Publisher's Note — March 4, 2016, 11:38 am

Fair-weather Progressive

“Hillary Clinton wasn’t really a progressive, or even a liberal Democrat, until Bernie Sanders decided to run for president.”

A version of this column originally ran in the Toronto Star on February 25, 2016.

By now it’s clear that Bernie Sanders is never really going to attack Hillary Clinton—at least not with the kind of aggressive language that many of his supporters would like to see him use. For whatever reason—tactical, moral, or just ingrained good manners—Sanders has chosen the high ground of policy and argument over the hardline style favored by political consultants.

The only time I’ve noticed Sanders angry enough to hit back decisively at Clinton’s sniping—when she compared him with Republican critics of President Barack Obama—he was characteristically polite: “Madame Secretary,” he said, “that is a low blow.”

Yet Clinton’s misleading claims about herself—particularly her pretensions to being a “progressive” Democrat—beg for a tougher response, no matter how much of a gentleman Sanders wishes to appear. Last week’s Town Hall in Las Vegas was typical. After expressing apparent wonderment that Sanders would criticize her husband or Obama, she declared, “Maybe it’s that Senator Sanders wasn’t really a Democrat until he decided to run for office.”

The remark sounded clever, given Sanders’s claim to being a “socialist” independent. But maybe Hillary Clinton wasn’t really a progressive, or even a liberal Democrat, until Bernie Sanders decided to run for president.

Hillary and Bill Clinton are famously a political couple, an “entry” as it’s known in the vernacular. Their journey from supporters of the antiwar Senators Eugene McCarthy and George McGovern to friends of Wall Street grandees like Roger Altman and Steven Rattner is well documented. Nevertheless, Bill Clinton still does a pretty good impersonation of a progressive—as in his eulogy at Eugene McCarthy’s memorial service. So does Hillary Clinton. But it all rings hollow, since the Clintons long ago accommodated themselves to the money powers rather than fighting them. Scholars of the Clinton years in Arkansas can argue over what the young Governor Clinton was trying to accomplish in a southern state not known for liberal values. But Hillary’s willingness to serve for six years on the board of Walmart while her husband was governor is certainly evidence of a couple intent on advertising its openness to corporate and conservative values.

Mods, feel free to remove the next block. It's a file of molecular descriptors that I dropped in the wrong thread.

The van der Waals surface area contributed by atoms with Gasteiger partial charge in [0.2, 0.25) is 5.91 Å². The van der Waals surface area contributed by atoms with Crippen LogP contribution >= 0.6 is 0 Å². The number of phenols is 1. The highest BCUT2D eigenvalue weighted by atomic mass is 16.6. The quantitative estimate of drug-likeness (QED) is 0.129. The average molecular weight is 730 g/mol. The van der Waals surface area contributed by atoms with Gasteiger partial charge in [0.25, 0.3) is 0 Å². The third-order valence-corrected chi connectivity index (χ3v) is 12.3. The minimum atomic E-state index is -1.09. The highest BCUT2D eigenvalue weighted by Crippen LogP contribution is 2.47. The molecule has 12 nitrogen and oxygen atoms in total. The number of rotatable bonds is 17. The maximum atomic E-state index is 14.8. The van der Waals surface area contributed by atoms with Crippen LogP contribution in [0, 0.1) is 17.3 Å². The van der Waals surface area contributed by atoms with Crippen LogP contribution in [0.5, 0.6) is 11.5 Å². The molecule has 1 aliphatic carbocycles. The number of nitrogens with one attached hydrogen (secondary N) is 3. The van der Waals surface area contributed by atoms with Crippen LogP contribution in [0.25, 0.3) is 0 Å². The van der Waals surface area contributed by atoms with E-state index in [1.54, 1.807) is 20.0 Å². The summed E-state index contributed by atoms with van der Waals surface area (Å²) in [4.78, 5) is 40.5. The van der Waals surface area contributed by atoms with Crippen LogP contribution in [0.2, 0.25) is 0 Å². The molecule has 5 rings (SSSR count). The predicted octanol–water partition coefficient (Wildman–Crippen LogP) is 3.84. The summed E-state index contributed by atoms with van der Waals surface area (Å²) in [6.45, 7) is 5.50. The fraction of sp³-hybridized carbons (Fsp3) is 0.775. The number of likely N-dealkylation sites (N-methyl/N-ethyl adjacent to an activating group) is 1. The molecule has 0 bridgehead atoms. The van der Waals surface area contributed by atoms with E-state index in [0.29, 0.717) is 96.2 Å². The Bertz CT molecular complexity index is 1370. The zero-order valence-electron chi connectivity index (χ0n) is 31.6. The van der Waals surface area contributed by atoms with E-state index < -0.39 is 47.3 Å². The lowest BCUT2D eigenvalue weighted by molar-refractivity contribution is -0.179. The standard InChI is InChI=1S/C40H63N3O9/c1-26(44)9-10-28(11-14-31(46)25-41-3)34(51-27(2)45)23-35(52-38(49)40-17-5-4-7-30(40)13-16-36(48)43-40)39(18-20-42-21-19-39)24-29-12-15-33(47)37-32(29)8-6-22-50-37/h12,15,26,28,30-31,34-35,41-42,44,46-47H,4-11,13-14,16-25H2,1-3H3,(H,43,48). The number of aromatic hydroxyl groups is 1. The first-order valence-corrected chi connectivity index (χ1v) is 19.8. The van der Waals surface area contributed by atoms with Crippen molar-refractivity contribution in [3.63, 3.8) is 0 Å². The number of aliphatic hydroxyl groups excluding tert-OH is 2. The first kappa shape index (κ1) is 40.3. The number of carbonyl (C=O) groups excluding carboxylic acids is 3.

Once in the White House, the Clintons had a choice of how to launch their new administration. To be fair, Hillary wanted to address health care first, but Bill insisted on NAFTA. Whatever one may think of free trade as a theory, the way the Clintons practiced it has led to a huge industrial dislocation: factory closures all over the country and hundreds of thousands of jobs—Obama claimed “a million”—transferred to cheap labor Mexico.

NAFTA was the beginning of the end for organized labor in the United States, but with the next Clinton trade initiative, Permanent Normal Trade Relations with China, passed in 2000, U.S. companies raced to “communist” China as if it were the California gold rush. This record does not exactly square with the story of a Clinton couple holding aloft the mantle of Franklin and Eleanor Roosevelt. I have reported extensively on NAFTA and PNTR and am unaware of any public statement Hillary Clinton ever made against her husband’s trade and labor policies.

The Clintons’ retreat from the principles epitomized by the Roosevelts continued with the repeal of the Glass-Steagall Act, a regulatory hallmark of the New Deal aimed at discouraging the kind of bank speculation that brought on the crash of 2008. The administration’s 1996 “welfare reform” bill deprived millions of poor people, most of them minority women, of much-needed government subsidies and was praised by the unprogressive Newt Gingrich as “a major, major achievement.” I don’t find Hillary protesting those “achievements.”

And then there’s universal health care, abandoned as a goal during the Clinton Administration, and which Hillary now says is unrealistic. It might very well be if you’ve taken $495,807 in campaign donations from the insurance business and $1,135,218 from pharmaceutical interests.

But you say that Hillary, as a feminist, has a right to be judged on her own record, not her husband’s. What Sanders can’t say, because he is a gentleman, is that Hillary Clinton’s career as a politician—unlike, say, Elizabeth Warren’s—does not exist without her husband, either as Senator, or as Secretary of State, or as a possible President. It’s not easy getting on the ballot, whether you grew up left-wing in Brooklyn, like Bernie Sanders, or Republican in Illinois, like Hillary Clinton.

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